Bill Clinton photo

Proclamation 6742—Country Music Month, 1994

October 14, 1994

By the President of the United States of America

A Proclamation

Country music is a distinctly American treasure, drawing on the deepest cultural roots of our Nation's people. It reflects a storytelling impulse born of mountain balladry and cowboy songs. It combines an exciting instrumental texture of string bands and jazz orchestras, a heartfelt vocal style of religious and blues singing, and a contagious rhythm that inspires dancing in listeners of all ages.

The emotions of the myriad peaks and valleys of life find a vibrant voice in country music. Relating experiences all of us share, these songs boast a long and proud tradition in our national heritage. For the better part of our history, country music's many talented singers and songwriters from across the land have touched the hearts and minds of our citizens—rural and urban, rich and poor, young and old. Today, this wonderful art form is enjoyed and celebrated around the world as a uniquely American gift.

This month, we pause to commend and to appreciate the efforts of singers, songwriters, musicians, and all those in this thriving industry who work to maintain the vitality of the country music legacy.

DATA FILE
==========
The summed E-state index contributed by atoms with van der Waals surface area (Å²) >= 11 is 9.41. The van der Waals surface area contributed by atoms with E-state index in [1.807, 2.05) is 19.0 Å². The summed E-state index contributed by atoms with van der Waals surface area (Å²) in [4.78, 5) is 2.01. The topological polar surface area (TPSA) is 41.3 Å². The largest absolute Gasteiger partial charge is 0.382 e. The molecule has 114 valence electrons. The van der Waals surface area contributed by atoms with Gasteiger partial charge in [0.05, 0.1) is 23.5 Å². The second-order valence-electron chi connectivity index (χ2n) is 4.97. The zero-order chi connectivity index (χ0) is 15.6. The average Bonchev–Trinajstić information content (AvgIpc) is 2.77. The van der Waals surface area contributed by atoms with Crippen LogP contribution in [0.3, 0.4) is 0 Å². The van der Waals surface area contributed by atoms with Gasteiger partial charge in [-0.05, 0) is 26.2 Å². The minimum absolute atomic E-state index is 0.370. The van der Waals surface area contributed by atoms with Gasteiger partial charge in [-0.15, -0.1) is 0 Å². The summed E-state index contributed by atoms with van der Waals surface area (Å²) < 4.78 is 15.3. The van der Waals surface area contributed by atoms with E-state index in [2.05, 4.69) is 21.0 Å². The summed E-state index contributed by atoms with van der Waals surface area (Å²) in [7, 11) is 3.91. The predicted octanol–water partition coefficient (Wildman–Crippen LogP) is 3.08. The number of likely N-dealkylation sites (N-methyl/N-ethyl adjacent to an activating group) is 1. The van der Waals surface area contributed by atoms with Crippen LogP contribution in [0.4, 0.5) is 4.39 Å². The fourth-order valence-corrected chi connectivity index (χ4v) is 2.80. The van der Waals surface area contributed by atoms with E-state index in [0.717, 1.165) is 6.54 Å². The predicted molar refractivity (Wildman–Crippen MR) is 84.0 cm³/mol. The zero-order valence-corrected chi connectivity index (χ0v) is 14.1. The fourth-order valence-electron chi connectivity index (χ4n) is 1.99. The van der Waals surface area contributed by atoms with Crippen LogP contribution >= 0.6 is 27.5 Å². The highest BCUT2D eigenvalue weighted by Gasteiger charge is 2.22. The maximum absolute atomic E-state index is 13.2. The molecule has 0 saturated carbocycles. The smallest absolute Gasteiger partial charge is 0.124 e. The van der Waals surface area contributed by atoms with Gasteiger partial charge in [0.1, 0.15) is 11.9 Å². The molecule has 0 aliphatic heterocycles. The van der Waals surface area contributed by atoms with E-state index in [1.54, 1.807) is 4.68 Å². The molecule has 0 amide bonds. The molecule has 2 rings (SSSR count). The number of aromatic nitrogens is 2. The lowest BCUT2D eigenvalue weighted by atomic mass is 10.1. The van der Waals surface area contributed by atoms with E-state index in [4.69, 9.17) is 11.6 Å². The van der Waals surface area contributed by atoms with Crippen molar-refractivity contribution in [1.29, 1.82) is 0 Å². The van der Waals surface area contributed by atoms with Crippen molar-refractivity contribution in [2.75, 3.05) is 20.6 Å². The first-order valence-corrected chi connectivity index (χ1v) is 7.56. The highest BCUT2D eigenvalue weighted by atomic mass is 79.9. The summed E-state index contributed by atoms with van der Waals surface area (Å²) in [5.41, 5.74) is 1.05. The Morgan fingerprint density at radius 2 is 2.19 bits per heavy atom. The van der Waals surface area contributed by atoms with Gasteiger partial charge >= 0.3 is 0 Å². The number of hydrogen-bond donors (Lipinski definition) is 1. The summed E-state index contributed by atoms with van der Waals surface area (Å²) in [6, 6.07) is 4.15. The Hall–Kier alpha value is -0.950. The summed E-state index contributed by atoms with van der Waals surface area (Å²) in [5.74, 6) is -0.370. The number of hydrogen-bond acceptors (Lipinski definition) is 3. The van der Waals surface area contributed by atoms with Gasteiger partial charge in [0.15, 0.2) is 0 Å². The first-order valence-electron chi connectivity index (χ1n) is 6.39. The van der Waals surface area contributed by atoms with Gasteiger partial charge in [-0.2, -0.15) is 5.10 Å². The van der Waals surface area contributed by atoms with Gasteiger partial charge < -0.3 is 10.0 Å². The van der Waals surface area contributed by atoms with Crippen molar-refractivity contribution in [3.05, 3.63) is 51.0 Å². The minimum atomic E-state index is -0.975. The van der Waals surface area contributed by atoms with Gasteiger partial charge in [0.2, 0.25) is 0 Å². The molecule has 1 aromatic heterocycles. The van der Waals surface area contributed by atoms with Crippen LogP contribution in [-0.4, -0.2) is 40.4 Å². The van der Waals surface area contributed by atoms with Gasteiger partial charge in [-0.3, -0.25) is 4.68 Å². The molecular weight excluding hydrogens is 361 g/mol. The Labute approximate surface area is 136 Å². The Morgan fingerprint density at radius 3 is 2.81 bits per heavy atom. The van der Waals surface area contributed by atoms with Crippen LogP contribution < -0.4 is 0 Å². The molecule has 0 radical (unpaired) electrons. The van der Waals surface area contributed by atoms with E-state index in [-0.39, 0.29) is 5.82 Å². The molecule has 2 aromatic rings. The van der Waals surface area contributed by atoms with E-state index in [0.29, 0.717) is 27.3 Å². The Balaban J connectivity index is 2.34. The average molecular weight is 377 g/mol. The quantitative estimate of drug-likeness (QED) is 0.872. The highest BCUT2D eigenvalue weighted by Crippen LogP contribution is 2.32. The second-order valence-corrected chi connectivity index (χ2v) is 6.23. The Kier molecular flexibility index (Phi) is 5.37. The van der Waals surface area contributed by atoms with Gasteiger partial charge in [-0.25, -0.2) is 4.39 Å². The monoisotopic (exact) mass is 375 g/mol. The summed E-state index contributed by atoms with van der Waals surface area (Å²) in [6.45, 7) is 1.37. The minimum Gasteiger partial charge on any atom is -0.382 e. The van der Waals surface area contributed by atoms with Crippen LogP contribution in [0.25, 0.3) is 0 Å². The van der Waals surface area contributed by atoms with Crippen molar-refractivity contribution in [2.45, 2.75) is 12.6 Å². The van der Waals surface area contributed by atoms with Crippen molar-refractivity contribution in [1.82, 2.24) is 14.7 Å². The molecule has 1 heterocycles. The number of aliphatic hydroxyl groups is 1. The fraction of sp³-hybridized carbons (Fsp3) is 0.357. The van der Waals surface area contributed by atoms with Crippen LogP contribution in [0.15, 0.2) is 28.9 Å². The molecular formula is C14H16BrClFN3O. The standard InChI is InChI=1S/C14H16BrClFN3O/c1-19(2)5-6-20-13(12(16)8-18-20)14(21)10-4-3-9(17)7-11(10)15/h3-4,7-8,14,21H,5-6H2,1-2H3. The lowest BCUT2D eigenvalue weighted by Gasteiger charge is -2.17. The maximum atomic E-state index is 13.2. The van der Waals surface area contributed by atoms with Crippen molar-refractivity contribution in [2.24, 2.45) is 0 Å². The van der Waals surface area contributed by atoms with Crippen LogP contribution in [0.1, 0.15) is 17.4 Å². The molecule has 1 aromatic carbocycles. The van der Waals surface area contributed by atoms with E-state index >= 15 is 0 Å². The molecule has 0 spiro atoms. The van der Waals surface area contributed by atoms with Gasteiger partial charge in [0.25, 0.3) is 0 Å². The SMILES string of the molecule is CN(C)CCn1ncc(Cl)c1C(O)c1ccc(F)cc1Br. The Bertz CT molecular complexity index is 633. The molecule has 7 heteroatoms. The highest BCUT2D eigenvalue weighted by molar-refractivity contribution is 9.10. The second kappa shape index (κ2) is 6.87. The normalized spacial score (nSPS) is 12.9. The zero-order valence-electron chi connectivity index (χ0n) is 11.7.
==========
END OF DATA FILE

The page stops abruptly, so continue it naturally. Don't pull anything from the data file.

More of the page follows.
The Congress, by Public Law 103–107, has designated October 1994 as "Country Music Month" and has authorized and requested the President to issue a proclamation in observance of this month. I urge all Americans to join me in recognizing the rich contributions that country music has made to our cultural heritage.

Now, Therefore, I, William J. Clinton, President of the United States of America, do hereby proclaim October 1994 as Country Music Month.

In Witness Whereof, I have hereunto set my hand this fourteenth day of October, in the year of our Lord nineteen hundred and ninety-four, and of the Independence of the United States of America the two hundred and nineteenth.

Signature of William J. Clinton


William J. Clinton, Proclamation 6742—Country Music Month, 1994 Online by Gerhard Peters and John T. Woolley, The American Presidency Project

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